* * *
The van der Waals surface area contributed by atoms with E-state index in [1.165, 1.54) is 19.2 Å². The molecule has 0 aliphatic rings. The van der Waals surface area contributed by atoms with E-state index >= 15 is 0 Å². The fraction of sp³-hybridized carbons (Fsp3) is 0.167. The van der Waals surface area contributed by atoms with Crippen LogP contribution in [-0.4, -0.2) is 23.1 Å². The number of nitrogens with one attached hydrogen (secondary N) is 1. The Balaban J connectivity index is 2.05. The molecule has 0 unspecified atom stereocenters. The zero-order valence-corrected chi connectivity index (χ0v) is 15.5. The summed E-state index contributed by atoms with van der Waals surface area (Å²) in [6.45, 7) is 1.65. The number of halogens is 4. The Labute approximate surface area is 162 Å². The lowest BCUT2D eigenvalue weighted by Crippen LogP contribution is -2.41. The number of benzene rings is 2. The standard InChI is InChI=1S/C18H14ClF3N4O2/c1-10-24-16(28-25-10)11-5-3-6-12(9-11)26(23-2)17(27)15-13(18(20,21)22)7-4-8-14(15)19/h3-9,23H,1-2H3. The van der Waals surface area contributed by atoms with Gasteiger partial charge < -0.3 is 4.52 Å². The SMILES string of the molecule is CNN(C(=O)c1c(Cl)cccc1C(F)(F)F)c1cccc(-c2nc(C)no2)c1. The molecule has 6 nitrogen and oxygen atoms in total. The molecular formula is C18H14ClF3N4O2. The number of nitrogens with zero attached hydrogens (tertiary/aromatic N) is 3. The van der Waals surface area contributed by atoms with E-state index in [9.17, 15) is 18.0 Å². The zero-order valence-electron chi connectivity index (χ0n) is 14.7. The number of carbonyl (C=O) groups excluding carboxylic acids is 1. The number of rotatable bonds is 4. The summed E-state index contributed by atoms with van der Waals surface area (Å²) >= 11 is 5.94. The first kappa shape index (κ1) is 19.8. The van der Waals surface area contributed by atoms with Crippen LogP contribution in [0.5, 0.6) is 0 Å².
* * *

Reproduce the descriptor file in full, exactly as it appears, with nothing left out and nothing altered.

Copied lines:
The van der Waals surface area contributed by atoms with E-state index in [1.165, 1.54) is 19.2 Å². The molecule has 0 aliphatic rings. The van der Waals surface area contributed by atoms with E-state index >= 15 is 0 Å². The fraction of sp³-hybridized carbons (Fsp3) is 0.167. The van der Waals surface area contributed by atoms with Crippen LogP contribution in [-0.4, -0.2) is 23.1 Å². The number of nitrogens with one attached hydrogen (secondary N) is 1. The Balaban J connectivity index is 2.05. The molecule has 0 unspecified atom stereocenters. The zero-order valence-corrected chi connectivity index (χ0v) is 15.5. The summed E-state index contributed by atoms with van der Waals surface area (Å²) in [6.45, 7) is 1.65. The number of halogens is 4. The Labute approximate surface area is 162 Å². The lowest BCUT2D eigenvalue weighted by Crippen LogP contribution is -2.41. The number of benzene rings is 2. The standard InChI is InChI=1S/C18H14ClF3N4O2/c1-10-24-16(28-25-10)11-5-3-6-12(9-11)26(23-2)17(27)15-13(18(20,21)22)7-4-8-14(15)19/h3-9,23H,1-2H3. The van der Waals surface area contributed by atoms with Gasteiger partial charge < -0.3 is 4.52 Å². The SMILES string of the molecule is CNN(C(=O)c1c(Cl)cccc1C(F)(F)F)c1cccc(-c2nc(C)no2)c1. The molecule has 6 nitrogen and oxygen atoms in total. The molecular formula is C18H14ClF3N4O2. The number of nitrogens with zero attached hydrogens (tertiary/aromatic N) is 3. The van der Waals surface area contributed by atoms with E-state index in [9.17, 15) is 18.0 Å². The zero-order valence-electron chi connectivity index (χ0n) is 14.7. The number of carbonyl (C=O) groups excluding carboxylic acids is 1. The number of rotatable bonds is 4. The summed E-state index contributed by atoms with van der Waals surface area (Å²) >= 11 is 5.94. The first kappa shape index (κ1) is 19.8. The van der Waals surface area contributed by atoms with Crippen LogP contribution in [0.5, 0.6) is 0 Å².